Corona SDK: Birthing Modern App Development

In light of Corona SDK’s recent birthday, I thought I’d take a moment to appreciate one of the most important things that Ansca’s amazing product helped give birth to within the mobile software industry, something that I’ve unofficially dubbed modern app development.


Let’s break that term apart a little. You already know what app development is, so why exactly has Corona contributed to the modern aspect of it?

The non-Corona way of developing an iOS app would be to use a language called Objective-C, which is what most people had to use, pre-Corona. It’s worth mentioning that Corona also does cross-platform Android development as well, but I’ll just focus on iOS for now. Before I explain any more though, I’ll show you two code examples that’ll illustrate 90% of what I’m trying to say.

The first example is an app, using Objective-C, that simply displays the words “Hello World” on the iPhone screen. Unsurprisingly, the code is too much to paste into this blog post. Take a look at it here:

And here’s how to do that same thing using Corona:

local textObject = display.newText( "Hello World", 50, 50, nil, 24 )
textObject:setTextColor( 255, 255, 255, 255 )

And that’s it!

And it’s not only about reducing lines of code, which is a drastic improvement from the Objective-C example, but you’ll also notice that Corona’s code is much, much more user-friendly.

Not only do you really have to know what you’re doing to figure out what’s going on in the Objective-C app, but that’s a boatload of stuff you gotta remember just to place two simple words on the screen!

I’ll go as far as to say that you probably don’t even have to be a programmer to figure out what the Corona code example is supposed to do.

Modern app development is all about leaving all the technical details for your software development kit to deal with, so you have the mental focus, energy, and motivation to figure out the logic and make it happen.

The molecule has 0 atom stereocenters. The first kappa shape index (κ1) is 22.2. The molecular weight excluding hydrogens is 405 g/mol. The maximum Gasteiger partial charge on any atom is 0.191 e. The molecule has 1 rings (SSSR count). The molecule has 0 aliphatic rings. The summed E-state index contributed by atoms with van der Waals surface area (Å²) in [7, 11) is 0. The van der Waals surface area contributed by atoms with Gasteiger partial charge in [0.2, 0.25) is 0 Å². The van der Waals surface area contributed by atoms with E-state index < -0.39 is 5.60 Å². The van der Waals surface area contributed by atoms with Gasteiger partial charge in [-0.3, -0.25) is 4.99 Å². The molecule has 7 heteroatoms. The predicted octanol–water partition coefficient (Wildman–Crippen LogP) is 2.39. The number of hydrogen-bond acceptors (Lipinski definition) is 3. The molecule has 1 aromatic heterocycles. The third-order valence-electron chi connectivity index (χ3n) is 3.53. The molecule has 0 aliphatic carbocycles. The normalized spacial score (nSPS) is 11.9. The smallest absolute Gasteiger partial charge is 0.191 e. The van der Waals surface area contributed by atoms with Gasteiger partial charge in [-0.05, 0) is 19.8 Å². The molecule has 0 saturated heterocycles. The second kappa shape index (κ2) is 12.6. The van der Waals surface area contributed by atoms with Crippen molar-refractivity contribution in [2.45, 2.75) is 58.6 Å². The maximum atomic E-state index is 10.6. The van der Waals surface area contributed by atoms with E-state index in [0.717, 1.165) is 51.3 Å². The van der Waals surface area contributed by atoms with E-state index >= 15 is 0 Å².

Old vs. New

Originally, way before my time, you’d have to feed the computer a series of 0’s and 1’s (rather than the code in the examples above).

Then, to make things easier, there were programming languages that came along such as Assembly, which gave the computer a little bigger slice of the work for the sake of human readability. At that point, programmers could focus just a little more on the logic because now they had letters to work with, instead of just two numbers (0, 1).

As time progressed, programming languages such as C and C++ and several others came about which were even more readable and easy to work with. With these languages, the computer took a bigger slice of the overall workload (converting the human-code to “computer code”), which freed up more time and energy for humans to focus on what’s really important: the end-user experience.

Now, thanks to Corona SDK, we can give the computer an even bigger slice… and do so without having to sacrifice performance. Enabling developers to create top-notch apps at unheard of development times, using code that is human readable and most of all, practical, is Corona’s forté.

Corona SDK is the modern app developer’s toolkit of choice, and it’s only getting better.

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